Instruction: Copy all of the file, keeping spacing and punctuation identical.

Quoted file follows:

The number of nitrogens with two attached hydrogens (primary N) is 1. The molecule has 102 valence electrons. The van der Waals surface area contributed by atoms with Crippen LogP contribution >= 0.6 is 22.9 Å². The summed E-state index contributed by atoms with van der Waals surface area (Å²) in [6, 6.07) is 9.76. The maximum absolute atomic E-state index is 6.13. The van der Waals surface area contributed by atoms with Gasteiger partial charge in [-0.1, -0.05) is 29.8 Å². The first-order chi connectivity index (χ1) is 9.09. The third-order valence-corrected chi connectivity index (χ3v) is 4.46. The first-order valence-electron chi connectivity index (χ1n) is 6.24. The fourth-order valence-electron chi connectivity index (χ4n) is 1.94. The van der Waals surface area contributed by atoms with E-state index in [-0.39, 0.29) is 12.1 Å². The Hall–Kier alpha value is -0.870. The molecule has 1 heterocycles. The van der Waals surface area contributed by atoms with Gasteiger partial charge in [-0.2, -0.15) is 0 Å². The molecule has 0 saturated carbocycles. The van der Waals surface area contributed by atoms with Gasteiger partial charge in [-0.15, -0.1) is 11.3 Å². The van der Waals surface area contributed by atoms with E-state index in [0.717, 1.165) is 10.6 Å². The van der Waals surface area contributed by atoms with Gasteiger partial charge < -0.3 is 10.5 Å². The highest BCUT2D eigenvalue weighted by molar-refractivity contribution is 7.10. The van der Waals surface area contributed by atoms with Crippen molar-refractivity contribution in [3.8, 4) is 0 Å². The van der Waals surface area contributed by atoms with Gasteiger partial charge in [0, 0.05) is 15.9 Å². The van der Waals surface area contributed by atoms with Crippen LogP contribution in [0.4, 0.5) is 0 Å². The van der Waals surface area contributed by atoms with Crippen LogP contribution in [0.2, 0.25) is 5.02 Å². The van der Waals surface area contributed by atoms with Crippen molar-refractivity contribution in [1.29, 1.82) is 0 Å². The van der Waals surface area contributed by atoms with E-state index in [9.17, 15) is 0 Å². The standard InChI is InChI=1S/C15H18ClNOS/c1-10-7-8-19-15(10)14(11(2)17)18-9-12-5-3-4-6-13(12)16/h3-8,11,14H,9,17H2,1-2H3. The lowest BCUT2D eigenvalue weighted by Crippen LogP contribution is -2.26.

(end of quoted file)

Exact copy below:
The number of nitrogens with two attached hydrogens (primary N) is 1. The molecule has 102 valence electrons. The van der Waals surface area contributed by atoms with Crippen LogP contribution >= 0.6 is 22.9 Å². The summed E-state index contributed by atoms with van der Waals surface area (Å²) in [6, 6.07) is 9.76. The maximum absolute atomic E-state index is 6.13. The van der Waals surface area contributed by atoms with Gasteiger partial charge in [-0.1, -0.05) is 29.8 Å². The first-order chi connectivity index (χ1) is 9.09. The third-order valence-corrected chi connectivity index (χ3v) is 4.46. The first-order valence-electron chi connectivity index (χ1n) is 6.24. The fourth-order valence-electron chi connectivity index (χ4n) is 1.94. The van der Waals surface area contributed by atoms with E-state index in [-0.39, 0.29) is 12.1 Å². The Hall–Kier alpha value is -0.870. The molecule has 1 heterocycles. The van der Waals surface area contributed by atoms with Gasteiger partial charge in [-0.2, -0.15) is 0 Å². The molecule has 0 saturated carbocycles. The van der Waals surface area contributed by atoms with Gasteiger partial charge in [-0.15, -0.1) is 11.3 Å². The van der Waals surface area contributed by atoms with E-state index in [0.717, 1.165) is 10.6 Å². The van der Waals surface area contributed by atoms with Gasteiger partial charge < -0.3 is 10.5 Å². The highest BCUT2D eigenvalue weighted by molar-refractivity contribution is 7.10. The van der Waals surface area contributed by atoms with Crippen molar-refractivity contribution in [3.8, 4) is 0 Å². The van der Waals surface area contributed by atoms with Gasteiger partial charge in [0, 0.05) is 15.9 Å². The van der Waals surface area contributed by atoms with Crippen LogP contribution in [0.4, 0.5) is 0 Å². The van der Waals surface area contributed by atoms with Crippen LogP contribution in [0.2, 0.25) is 5.02 Å². The van der Waals surface area contributed by atoms with Crippen molar-refractivity contribution in [1.29, 1.82) is 0 Å². The van der Waals surface area contributed by atoms with E-state index in [9.17, 15) is 0 Å². The standard InChI is InChI=1S/C15H18ClNOS/c1-10-7-8-19-15(10)14(11(2)17)18-9-12-5-3-4-6-13(12)16/h3-8,11,14H,9,17H2,1-2H3. The lowest BCUT2D eigenvalue weighted by Crippen LogP contribution is -2.26.